Landscaping company denies it accepted contractual payment without finishing work

By Nicholas Malfitano | Feb 6, 2018

PHILADELPHIA – A Philadelphia landscaping company has denied accusations that it accepted more than $20,000 for various tasks to be performed at a local townhome community and did not complete the work.

Kingsley Court, LLC of Demarest, N.J., first filed suit in the Philadelphia County Court of Common Pleas on Oct. 10 versus Banicki Brothers Landscaping, Joshua J. Banicki, Jordan S. Banicki and Patrick Banicki, all of Philadelphia.

Kingsley Court is the developer of a Philadelphia townhome subdivision of the same name, and the defendants provided landscaping services to some of its homeowners, consisting of laying sod, cutting grass, excavation, erecting retaining walls and related services.

In September 2016, the parties entered into a contract for the defendants to provide a number of additional services at the plaintiff’s property, such as erecting two retaining walls, adjusting yard drains, fixing tire tracks and grading/leveling land – in exchange for the mutually agreed upon price of $19,800.

Per the original lawsuit, Banicki Brothers Landscaping demanded a $13,000 advance towards the work, which it received in two installments by Oct. 5, 2016. From Sept. 26, 2016 to Feb. 28, 2017, very little of the contracted work was supposedly completed – a retaining wall was excavated incorrectly, left incomplete and on a separate occasion, the defendants allegedly damaged the waterproofing to a neighboring business, Stanley’s Hardware.

The suit states the defendants also accepted other payments in regards to the remaining work related to the retaining wall in late 2016 and early 2017, but ultimately never completed the work.

However, Banicki Brothers filed a formal response to the complaint on Jan. 18, which denied the allegations brought forward by Kingsley Court.

According to the response, Patrick Banicki had no ownership or equitable interest in the landscaping company, the initial deposit Kingsley Court paid was not only for services but also for the purchase of materials required to complete the work, the work permit associated with the project was the duty of the plaintiff to obtain and a “cut sheet” for the dimensions of one of the retaining walls to be constructed was inaccurate, leaving Banicki Brothers unable to complete the work.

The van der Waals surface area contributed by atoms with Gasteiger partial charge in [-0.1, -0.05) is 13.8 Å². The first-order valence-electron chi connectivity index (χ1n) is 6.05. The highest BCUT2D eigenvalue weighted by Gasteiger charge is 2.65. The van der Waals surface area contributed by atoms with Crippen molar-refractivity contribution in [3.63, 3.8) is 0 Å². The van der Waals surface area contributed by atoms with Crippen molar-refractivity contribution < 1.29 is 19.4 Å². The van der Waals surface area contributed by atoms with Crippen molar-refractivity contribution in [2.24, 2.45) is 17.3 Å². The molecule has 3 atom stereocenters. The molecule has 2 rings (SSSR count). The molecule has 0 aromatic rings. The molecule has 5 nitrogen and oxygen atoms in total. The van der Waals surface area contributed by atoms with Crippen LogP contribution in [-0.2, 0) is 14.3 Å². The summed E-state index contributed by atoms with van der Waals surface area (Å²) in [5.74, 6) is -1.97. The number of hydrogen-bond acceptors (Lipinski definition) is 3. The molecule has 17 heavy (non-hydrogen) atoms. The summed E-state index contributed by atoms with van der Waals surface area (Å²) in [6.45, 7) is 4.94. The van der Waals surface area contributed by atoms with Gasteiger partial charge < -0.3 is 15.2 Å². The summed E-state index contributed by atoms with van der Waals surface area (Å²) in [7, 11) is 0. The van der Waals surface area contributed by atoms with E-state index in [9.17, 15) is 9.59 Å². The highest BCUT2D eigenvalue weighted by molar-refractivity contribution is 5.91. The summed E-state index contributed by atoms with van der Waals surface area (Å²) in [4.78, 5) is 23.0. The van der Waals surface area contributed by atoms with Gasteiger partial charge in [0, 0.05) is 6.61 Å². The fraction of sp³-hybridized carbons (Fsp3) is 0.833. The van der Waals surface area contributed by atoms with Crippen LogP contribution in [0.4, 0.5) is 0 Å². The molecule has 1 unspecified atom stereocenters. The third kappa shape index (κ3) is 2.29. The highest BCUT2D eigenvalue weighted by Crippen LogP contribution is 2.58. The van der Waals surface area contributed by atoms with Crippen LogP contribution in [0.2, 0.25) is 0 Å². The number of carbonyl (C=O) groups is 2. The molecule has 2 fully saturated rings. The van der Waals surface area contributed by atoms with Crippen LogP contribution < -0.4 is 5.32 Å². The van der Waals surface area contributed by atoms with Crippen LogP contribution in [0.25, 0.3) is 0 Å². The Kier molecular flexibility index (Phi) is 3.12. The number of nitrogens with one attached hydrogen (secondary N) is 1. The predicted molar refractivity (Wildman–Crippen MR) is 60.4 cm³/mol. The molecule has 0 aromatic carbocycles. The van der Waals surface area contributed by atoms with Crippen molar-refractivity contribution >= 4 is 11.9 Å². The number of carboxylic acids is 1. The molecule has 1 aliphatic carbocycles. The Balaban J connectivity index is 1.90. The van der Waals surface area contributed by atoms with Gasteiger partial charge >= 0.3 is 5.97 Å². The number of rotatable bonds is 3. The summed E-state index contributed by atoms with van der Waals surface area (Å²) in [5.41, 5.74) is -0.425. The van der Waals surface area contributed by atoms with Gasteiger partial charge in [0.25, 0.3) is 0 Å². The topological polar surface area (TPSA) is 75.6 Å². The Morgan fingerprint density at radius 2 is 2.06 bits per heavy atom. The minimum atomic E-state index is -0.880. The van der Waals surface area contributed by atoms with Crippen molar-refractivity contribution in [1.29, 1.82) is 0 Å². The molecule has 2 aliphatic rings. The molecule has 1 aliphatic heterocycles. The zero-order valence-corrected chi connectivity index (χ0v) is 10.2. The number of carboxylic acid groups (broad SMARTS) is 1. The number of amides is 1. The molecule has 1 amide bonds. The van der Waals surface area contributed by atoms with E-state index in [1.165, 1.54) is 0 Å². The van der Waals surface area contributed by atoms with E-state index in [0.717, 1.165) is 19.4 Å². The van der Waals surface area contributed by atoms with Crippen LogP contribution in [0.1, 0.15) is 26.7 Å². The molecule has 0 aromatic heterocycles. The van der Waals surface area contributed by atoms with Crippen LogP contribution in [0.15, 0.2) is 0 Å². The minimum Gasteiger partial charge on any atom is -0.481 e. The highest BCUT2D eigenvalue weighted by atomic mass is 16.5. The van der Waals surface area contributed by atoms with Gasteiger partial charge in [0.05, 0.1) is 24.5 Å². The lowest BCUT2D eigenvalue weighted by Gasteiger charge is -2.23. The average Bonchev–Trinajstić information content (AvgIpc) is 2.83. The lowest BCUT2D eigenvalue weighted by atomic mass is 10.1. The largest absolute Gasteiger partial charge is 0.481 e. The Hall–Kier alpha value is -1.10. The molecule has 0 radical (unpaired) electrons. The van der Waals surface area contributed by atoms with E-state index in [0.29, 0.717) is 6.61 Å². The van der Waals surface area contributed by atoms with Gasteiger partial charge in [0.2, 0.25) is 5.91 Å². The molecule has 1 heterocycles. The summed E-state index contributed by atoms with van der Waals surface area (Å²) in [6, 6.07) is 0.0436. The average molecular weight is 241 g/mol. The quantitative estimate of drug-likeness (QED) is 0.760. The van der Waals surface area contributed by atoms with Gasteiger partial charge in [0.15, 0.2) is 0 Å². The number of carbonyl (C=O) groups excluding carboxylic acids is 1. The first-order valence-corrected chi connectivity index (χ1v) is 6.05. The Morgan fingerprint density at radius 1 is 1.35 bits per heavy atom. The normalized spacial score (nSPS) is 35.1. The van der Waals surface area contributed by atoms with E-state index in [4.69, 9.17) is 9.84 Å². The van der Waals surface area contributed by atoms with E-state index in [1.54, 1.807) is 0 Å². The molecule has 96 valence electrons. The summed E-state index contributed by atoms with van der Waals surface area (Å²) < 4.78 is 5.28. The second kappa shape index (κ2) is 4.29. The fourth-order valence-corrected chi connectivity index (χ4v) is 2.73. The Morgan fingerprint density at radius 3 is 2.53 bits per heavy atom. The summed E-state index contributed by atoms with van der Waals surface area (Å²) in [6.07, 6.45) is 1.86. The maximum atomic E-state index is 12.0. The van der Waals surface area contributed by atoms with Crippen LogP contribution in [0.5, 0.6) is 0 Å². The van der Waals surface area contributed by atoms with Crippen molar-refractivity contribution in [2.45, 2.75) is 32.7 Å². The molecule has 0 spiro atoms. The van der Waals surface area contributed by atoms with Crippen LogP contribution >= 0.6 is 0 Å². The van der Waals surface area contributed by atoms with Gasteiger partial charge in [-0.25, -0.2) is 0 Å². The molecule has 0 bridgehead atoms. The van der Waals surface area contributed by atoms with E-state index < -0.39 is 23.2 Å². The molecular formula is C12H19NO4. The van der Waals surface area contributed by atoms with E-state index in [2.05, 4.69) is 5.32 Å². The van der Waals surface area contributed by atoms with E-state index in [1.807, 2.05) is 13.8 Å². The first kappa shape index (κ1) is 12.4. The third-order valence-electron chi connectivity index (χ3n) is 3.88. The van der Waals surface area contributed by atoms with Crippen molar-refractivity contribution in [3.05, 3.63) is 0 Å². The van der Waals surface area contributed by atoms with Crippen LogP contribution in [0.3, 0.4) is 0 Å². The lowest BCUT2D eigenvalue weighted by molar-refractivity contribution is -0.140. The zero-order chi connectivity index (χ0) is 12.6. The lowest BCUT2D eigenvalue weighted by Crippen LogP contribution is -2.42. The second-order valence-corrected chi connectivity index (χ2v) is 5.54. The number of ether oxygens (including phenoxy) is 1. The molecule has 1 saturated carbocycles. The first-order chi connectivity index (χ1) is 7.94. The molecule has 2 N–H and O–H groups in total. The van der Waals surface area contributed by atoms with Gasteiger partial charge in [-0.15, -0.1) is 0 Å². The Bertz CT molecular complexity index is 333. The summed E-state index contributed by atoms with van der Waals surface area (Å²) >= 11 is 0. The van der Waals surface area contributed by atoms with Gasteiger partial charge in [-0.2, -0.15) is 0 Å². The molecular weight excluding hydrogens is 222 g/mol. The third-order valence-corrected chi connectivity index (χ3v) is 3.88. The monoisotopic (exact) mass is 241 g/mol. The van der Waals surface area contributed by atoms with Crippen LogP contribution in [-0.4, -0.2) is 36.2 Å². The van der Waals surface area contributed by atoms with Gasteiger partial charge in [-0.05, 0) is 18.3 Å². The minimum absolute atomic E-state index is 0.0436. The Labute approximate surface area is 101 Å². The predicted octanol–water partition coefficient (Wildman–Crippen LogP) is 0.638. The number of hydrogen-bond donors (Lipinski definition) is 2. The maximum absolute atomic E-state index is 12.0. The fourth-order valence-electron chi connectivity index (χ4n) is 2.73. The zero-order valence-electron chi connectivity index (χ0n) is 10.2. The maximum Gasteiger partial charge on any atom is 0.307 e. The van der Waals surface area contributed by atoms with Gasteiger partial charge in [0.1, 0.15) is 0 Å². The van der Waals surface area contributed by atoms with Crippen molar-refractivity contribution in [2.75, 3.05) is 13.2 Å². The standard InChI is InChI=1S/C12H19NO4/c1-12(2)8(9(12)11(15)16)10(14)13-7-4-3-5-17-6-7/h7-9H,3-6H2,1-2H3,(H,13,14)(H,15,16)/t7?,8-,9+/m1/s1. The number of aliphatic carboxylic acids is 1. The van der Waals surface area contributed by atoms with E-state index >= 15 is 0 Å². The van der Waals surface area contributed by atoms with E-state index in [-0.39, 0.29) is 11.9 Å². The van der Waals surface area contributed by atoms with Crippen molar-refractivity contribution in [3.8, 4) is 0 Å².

“Answering defendants completed over 80 percent of the work in a good and workman like manner. In or around said dates as alleged, plaintiff, through Scott Lavin, advised answering defendants that the work was to be completed, but it was not paying to them the balance of the contracted work, i.e., $2,800. Once answering defendants were advised of this, and with no reasonable explanation as to why, answering defendants refused to complete the work, as plaintiff breached the agreement by its refusal to pay,” the complaint’s answer read.

The answer further alleged the plaintiff “concocted an amount of alleged damages with no specificity or support”, and an amount which “fails to itemize any damages whatsoever, fails to account for any set-off or credits for the work performed and fails to allege any remedial measures, subsequent work costs, or other claims of financial loss allegedly as a result of answering defendant’s actions.”

“To the contrary, plaintiff paid to answering defendants $17,000 of the $19,800 contract price. Answering defendants completed over 80 percent of the work when plaintiff advised them that he balance would not be paid. Plaintiff is seeking to be unjustly enriched despite its own breach of the agreement,” the response stated.

For counts of breach of contract, negligence and fraud, the plaintiff is seeking damages of $35,000, plus interest dating back from Sept. 26, 2016 to the present, plus punitive damages as the Court may determine in its discretion.

Defense counsel contends the plaintiff’s complaint fails to set forth a valid cause of action, the plaintiff is seeking to be unjustly enriched and not entitled to punitive damages, among other charges.

The plaintiff is represented by Joshua S. Ganz of Duffy North, in Hatboro.

The defendant is represented by Thomas P. Muldoon Jr. of Muldoon & Shields, in Philadelphia.

Philadelphia County Court of Common Pleas case 171000964

From the Pennsylvania Record: Reach Courts Reporter Nicholas Malfitano at

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